But playoff beards have been a tradition for over three decades, dating back to the New York Islanders teams of the early 1980s that won four straight Stanley Cups. At least that’s where credit is given -- or the blame if you’re Mr. Lazarus.
“Let’s get their faces out there,” Lazarus told one major news outlet. “Let’s talk about how young and attractive they are. I know it’s a tradition and superstition, but I think (the beards) hurt recognition.”
Maybe, but try telling that to James Harden. The Houston Rockets player was runner-up for the NBA’s MVP award this season, but no one knows him solely because of that; in fact there are probably a number of people who had no idea of how the MVP voting unfolded until it was just mentioned here.
No, what makes Harden eminently recognizable is a beard that would fit right in with those worn by colonialists. It’s become as much of a trademark for him as the chrome dome was for Jordan and Clean.
There’s no case of mistaken identity whenever one sees a painting of Jesus, and that pudgy guy who spends his Decembers mingling with reindeer and elves has gotten pretty good mileage out of a face filled of whiskers. So too did our nation's 16th president.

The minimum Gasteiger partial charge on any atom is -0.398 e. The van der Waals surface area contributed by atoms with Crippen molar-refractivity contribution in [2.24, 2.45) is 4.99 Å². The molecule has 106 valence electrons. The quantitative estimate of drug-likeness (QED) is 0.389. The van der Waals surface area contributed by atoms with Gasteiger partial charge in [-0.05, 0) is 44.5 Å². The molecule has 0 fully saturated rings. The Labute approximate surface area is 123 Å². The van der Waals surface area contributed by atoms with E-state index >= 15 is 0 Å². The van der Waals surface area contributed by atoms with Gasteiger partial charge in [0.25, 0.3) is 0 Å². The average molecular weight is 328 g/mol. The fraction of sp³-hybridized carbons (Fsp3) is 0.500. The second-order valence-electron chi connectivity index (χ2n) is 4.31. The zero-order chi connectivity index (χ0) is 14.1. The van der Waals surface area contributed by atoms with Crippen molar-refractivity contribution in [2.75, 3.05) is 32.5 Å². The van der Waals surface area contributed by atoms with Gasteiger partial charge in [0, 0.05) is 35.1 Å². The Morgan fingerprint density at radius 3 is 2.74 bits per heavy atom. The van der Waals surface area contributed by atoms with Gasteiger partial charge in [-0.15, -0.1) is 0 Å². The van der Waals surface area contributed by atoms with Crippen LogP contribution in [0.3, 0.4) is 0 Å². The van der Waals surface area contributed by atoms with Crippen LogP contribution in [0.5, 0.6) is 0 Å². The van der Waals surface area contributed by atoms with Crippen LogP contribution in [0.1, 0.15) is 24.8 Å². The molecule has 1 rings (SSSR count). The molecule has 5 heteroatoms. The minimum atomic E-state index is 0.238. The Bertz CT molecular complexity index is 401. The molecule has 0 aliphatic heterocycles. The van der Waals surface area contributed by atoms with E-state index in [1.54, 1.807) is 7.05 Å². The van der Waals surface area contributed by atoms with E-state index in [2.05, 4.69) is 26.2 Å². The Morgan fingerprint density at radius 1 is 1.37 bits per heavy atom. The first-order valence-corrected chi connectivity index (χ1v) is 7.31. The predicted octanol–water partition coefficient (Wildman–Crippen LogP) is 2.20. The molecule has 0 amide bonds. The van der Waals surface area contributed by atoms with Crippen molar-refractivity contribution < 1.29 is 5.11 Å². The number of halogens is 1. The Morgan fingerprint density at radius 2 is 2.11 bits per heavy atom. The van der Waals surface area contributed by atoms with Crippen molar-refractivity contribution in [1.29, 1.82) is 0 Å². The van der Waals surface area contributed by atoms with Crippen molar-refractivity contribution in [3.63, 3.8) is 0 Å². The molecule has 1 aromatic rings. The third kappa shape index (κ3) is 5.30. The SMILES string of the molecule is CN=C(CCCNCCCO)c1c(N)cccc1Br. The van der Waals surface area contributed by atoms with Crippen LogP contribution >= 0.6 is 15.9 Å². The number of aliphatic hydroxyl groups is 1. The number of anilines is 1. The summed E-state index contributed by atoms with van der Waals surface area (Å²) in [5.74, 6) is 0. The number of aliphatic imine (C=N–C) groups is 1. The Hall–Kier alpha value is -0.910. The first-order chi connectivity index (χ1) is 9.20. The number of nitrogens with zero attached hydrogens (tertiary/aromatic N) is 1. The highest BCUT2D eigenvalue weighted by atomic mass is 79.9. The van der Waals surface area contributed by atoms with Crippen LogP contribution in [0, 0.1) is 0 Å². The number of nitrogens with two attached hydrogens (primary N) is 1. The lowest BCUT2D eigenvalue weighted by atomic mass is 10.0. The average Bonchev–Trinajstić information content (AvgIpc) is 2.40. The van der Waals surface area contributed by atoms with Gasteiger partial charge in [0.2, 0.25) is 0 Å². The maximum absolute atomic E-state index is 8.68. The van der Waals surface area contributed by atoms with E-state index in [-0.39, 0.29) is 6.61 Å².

Some may say Jesus, Saint Nick and Abe Lincoln are exceptions, that beards are the domain of the unkempt and connote an overall unsavory quality. According to Lazarus, hockey players “have a great opportunity with more endorsements or simply more recognition with fans saying, ‘That guy looks like the kid next door,' which many of these guys do.”
But what if the kid next door chooses to look the way former major-leaguer Johnny Damon did before joining the New York Yankees? With his long hair and shaggy beard, Damon resembled the kind of guy whose mug shot might have appeared on “America’s Most Wanted.”
At least that’s what we’re told. Somehow I don’t think the Boston Red Sox cared much about Damon's grooming habits while he was helping them win the 2004 World Series. Neither did long-suffering Red Sox fans whose wait for a championship was almost as inexhaustible as that of Cubs fans.